I'd look into renting a splitter. Hickory is tough stuff and 2' diameter is going to be difficult.
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The "multi direction" splitting wedges are only useful on very easy splitting stuff.
Jim Elbrechts took kit is an excellent suggestion. I would add (and did) a Fiskars X27 splitting ax to it. That thing is amazing!
My progression in splittin a big round: Break it in half using wedge/ 10 lb sledge, Break each half dow the Maul or Fiskars depending on how easy it is splitting. Sometimes have to use the wedge?sledge on tto quarter it.
I have a hydraulic but prefer doing it manually for the excercise. I'm 77 overweight by about 60 pounds and if it wasn't for my daily hour out there I this time of year I'd get no excercise at all and problbably die of extreme obesity. Unless my "to be split" pile gets too big the only stuff the hydraulic splitter sees is dknots, crotches and other hard to split stuff.
1. Fall, clear and pile brush buck into rounds 2. load rounds into PU (89 F150 2x) 3. Unload and split/pile 4. Haul to woodshed or back porch. 5. Carry in to stove.
Since several of those involve handlign it more than once, e.g. hauling splits is load, haul, unload. I handle each chunk that hits the fire around 8-9 times.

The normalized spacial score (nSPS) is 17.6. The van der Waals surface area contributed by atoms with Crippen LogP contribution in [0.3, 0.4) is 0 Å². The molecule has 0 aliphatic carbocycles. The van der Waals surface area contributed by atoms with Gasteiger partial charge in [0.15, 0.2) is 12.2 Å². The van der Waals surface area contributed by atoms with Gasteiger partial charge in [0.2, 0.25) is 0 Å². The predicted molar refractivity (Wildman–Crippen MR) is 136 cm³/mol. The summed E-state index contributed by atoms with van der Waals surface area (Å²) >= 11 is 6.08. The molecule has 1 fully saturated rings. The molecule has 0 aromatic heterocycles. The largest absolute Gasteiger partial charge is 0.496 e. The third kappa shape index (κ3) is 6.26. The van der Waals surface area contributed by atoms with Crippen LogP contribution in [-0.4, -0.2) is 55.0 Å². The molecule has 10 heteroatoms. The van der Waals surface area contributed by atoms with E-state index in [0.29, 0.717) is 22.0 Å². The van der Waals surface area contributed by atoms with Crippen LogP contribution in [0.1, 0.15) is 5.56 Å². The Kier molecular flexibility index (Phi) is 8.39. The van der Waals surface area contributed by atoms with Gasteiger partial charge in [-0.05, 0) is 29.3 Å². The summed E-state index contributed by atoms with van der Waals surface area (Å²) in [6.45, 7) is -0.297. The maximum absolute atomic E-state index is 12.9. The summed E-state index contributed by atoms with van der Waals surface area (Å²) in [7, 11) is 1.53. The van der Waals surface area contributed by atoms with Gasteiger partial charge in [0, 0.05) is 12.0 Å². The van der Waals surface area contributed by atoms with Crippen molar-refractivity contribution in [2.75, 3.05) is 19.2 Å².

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wrote:

*Much* better--- I wonder what that shorter handled one I posted has, that this one doesn't-- The x27 is $100 less (Amazon.com product link shortened) [comes in 24" & 28" -- i'm 6'2"- so the 36 would be the only one I'd use. That's some serious leverage!]
Jim
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http://www.forestry-suppliers.com /
has these also
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Thanks for the link to that site. I'll be browsing it even though I don't think I need to be buying anythign more at myi advanced age. Seem to have enough"toys" to keep me occupied.
That hookeroon is one of the last tools I would give up. It is such a back saver that Ihae walked 30 feet to retrieve it, vice bending over to roll a round 10' to the splitter :)
Harry K
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Each have their use at different times In some cases, you may need a couple of them to do the job
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'Frank Thompson[_2_ Wrote: > ;3001692']What is the most effective shape manual wedge for splitting > logs for

Frank:
I used to split a LOT of wood, and I can tell you that as long as your wood is dry and doesn't have any knots in it, then the best thing you can get is a fairly light axe.
That's because you don't need a lot of force to split dry straight wood, and it's just easier work if the tool you're using is lighter.